Nationals outfield prospects Oduber, Taylor, Goodwin, Hood and more shining in camp

We have talked a lot about and previewed prospects like Bryce Harper, Eury Perez, Brian Goodwin, Destin Hood and others. Here is the latest updates on how a few of these outfield prospects are faring as the regular season quickly draws near with minor league rosters about set.

Nationals outfield coordinator Tony Tarasco said the work of Hood, Michael Taylor and Randolph Oduber has been standing out during spring training.

"Taylor, Oduber and Hood are tremendous athletes," Tarasco said. "I tip my hat to the scouting department and to the rest of the player development department for finding guys with great makeup and then molding that makeup. These guys, every single day, they have a constant routine and they understand the importance of it."

Oduber, who tore up his hamstring after a great start last year at Single-A Hagerstown, has had a great camp and you can expect to see him in High Single-A Potomac before very long.

Meanwhile, 2011 draft pick Goodwin has also made great strides since he arrived late last summer, according to short-season Single-A Auburn Doubledays manager Gary Cathcart.

"I can see why he was as highly touted as he was," Cathcart said. "He has a chance to be pretty special. He has had a great camp. He has really improved a lot just in the three weeks we saw him in instructional league and then watching him now in his first spring training. He has been really exciting."

Tarasco said all of these guys are good baseball players but are also pushing each other to get better.

"They are relentless," Tarasco said. "They want to play in the big leagues. You can have talent, but if you don't want it, you don't have that hunger and desire inside of you, it doesn't happen for a lot of ball players. Those three in particular are my best workers in the outfield. They set an example and they make my job easier because of the way they work in order to get better on a daily basis."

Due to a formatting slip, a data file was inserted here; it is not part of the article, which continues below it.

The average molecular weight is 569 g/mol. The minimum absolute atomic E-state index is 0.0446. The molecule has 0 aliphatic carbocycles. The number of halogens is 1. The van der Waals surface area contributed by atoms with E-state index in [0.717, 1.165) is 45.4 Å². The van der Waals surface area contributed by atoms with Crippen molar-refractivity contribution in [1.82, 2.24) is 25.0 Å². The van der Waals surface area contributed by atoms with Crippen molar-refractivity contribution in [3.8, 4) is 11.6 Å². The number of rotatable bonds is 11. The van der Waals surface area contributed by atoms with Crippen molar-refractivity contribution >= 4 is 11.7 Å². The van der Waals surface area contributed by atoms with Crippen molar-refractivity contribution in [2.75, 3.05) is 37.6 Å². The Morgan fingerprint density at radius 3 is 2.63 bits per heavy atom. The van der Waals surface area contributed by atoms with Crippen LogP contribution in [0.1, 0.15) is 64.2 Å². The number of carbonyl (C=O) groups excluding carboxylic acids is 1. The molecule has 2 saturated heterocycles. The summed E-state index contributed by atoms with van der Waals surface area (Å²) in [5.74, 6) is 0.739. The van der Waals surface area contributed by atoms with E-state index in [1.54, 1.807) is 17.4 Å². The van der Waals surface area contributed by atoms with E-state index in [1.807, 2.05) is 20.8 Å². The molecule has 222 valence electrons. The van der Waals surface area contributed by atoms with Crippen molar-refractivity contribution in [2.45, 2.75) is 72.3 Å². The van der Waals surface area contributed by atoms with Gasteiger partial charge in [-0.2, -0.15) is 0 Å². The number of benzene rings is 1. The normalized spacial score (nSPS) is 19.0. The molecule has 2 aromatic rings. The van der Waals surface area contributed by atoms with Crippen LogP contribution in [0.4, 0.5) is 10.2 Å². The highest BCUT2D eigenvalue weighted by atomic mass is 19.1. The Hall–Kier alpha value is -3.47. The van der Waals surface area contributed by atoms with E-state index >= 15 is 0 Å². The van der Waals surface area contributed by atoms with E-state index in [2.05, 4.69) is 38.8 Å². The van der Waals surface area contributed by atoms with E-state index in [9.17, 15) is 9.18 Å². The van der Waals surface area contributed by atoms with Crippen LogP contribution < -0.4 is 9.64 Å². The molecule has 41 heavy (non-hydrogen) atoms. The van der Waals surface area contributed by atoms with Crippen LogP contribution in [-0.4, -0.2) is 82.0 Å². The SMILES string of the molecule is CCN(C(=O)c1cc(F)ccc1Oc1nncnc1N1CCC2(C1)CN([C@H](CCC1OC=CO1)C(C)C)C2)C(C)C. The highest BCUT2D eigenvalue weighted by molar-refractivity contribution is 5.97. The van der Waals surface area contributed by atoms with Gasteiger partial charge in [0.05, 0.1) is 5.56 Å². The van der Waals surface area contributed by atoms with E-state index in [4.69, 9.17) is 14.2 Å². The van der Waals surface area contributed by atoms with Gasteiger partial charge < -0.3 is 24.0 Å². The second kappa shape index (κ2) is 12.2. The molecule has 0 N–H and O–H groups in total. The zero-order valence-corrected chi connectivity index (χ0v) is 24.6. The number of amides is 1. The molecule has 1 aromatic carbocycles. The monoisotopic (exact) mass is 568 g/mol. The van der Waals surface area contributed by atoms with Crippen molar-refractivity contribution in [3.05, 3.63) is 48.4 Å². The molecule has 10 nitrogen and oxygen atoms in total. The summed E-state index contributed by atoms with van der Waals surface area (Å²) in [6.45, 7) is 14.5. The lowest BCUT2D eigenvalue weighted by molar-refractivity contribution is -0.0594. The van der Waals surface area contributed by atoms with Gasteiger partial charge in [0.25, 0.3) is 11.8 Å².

It is a good sign for the Nationals' minor league system as the organization builds from within with a higher level of talent and have fewer filler guys on its rosters. This heavier talent base is readily apparent in this crop of outfielders.

"You hit the nail right on the nose," Tarasco said. "The thing is wonderful to be around. Again, I tip my hat to (general manager) Mike Rizzo and the scouting department for finding these guys and recognizing what their ceiling is and allowing us to put the time and effort into it.

"You are looking at a loaded outfield. To be honest with you, as an organization, that is what you want. You develop that camaraderie and you develop that teamwork, but you also have an inside competition which pushes these guys to the next level."

This is the place you try to get to as an organization: Having every player, whether it is true or not, believing they are going to make it to the majors. You want players who are not just going through the motions and playing out games all summer. They are striving each at-bat and each play to get better and beat the guy next to them. That forges a clearer path to D.C. and provides the franchise with extra ammunition so they have three or four players that are major league-ready instead of just one or two.

blog comments powered by Disqus